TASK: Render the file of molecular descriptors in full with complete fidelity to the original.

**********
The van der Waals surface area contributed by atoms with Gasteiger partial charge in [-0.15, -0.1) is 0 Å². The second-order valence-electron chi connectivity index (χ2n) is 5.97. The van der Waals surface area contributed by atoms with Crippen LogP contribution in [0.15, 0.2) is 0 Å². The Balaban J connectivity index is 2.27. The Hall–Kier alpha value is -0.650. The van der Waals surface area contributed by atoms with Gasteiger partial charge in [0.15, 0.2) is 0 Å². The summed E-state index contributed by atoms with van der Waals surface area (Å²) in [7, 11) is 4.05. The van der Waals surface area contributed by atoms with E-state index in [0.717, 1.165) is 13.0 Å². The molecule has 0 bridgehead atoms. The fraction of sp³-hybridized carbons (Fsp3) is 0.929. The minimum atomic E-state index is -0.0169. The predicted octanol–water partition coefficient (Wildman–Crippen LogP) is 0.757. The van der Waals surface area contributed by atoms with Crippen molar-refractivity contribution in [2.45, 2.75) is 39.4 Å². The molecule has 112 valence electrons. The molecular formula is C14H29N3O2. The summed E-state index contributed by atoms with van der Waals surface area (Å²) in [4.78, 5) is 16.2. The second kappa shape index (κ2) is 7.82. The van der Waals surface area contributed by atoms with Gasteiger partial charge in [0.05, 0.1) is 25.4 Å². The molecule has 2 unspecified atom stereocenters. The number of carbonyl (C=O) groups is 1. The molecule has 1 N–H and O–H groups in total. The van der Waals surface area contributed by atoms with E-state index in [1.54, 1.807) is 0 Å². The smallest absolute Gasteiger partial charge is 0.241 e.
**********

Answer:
The van der Waals surface area contributed by atoms with Gasteiger partial charge in [-0.15, -0.1) is 0 Å². The second-order valence-electron chi connectivity index (χ2n) is 5.97. The van der Waals surface area contributed by atoms with Crippen LogP contribution in [0.15, 0.2) is 0 Å². The Balaban J connectivity index is 2.27. The Hall–Kier alpha value is -0.650. The van der Waals surface area contributed by atoms with Gasteiger partial charge in [0.15, 0.2) is 0 Å². The summed E-state index contributed by atoms with van der Waals surface area (Å²) in [7, 11) is 4.05. The van der Waals surface area contributed by atoms with E-state index in [0.717, 1.165) is 13.0 Å². The molecule has 0 bridgehead atoms. The fraction of sp³-hybridized carbons (Fsp3) is 0.929. The minimum atomic E-state index is -0.0169. The predicted octanol–water partition coefficient (Wildman–Crippen LogP) is 0.757. The van der Waals surface area contributed by atoms with Crippen molar-refractivity contribution in [2.45, 2.75) is 39.4 Å². The molecule has 112 valence electrons. The molecular formula is C14H29N3O2. The summed E-state index contributed by atoms with van der Waals surface area (Å²) in [4.78, 5) is 16.2. The second kappa shape index (κ2) is 7.82. The van der Waals surface area contributed by atoms with Gasteiger partial charge in [0.05, 0.1) is 25.4 Å². The molecule has 2 unspecified atom stereocenters. The number of carbonyl (C=O) groups is 1. The molecule has 1 N–H and O–H groups in total. The van der Waals surface area contributed by atoms with E-state index in [1.54, 1.807) is 0 Å². The smallest absolute Gasteiger partial charge is 0.241 e.